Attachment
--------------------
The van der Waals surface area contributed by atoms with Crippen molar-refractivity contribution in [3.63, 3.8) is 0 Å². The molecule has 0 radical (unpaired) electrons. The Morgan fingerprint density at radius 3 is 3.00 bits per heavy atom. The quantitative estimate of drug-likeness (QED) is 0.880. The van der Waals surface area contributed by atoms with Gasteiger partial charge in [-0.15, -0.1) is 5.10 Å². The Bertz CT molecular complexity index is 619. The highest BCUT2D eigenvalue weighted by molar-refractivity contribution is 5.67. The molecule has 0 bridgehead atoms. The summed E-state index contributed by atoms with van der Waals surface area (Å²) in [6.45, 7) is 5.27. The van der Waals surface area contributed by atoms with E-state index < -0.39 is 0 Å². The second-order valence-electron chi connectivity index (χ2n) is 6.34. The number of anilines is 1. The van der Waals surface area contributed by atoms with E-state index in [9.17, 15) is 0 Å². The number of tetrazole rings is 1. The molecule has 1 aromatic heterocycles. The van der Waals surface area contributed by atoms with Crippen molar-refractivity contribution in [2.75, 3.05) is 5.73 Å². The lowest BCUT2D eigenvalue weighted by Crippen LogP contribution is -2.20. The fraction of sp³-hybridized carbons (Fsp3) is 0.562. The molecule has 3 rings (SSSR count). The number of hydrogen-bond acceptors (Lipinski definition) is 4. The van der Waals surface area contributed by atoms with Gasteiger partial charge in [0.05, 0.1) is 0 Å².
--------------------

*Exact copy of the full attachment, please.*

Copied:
The van der Waals surface area contributed by atoms with Crippen molar-refractivity contribution in [3.63, 3.8) is 0 Å². The molecule has 0 radical (unpaired) electrons. The Morgan fingerprint density at radius 3 is 3.00 bits per heavy atom. The quantitative estimate of drug-likeness (QED) is 0.880. The van der Waals surface area contributed by atoms with Gasteiger partial charge in [-0.15, -0.1) is 5.10 Å². The Bertz CT molecular complexity index is 619. The highest BCUT2D eigenvalue weighted by molar-refractivity contribution is 5.67. The molecule has 0 bridgehead atoms. The summed E-state index contributed by atoms with van der Waals surface area (Å²) in [6.45, 7) is 5.27. The van der Waals surface area contributed by atoms with E-state index < -0.39 is 0 Å². The second-order valence-electron chi connectivity index (χ2n) is 6.34. The number of anilines is 1. The van der Waals surface area contributed by atoms with E-state index in [9.17, 15) is 0 Å². The number of tetrazole rings is 1. The molecule has 1 aromatic heterocycles. The van der Waals surface area contributed by atoms with Crippen molar-refractivity contribution in [2.75, 3.05) is 5.73 Å². The lowest BCUT2D eigenvalue weighted by Crippen LogP contribution is -2.20. The fraction of sp³-hybridized carbons (Fsp3) is 0.562. The molecule has 3 rings (SSSR count). The number of hydrogen-bond acceptors (Lipinski definition) is 4. The van der Waals surface area contributed by atoms with Gasteiger partial charge in [0.05, 0.1) is 0 Å².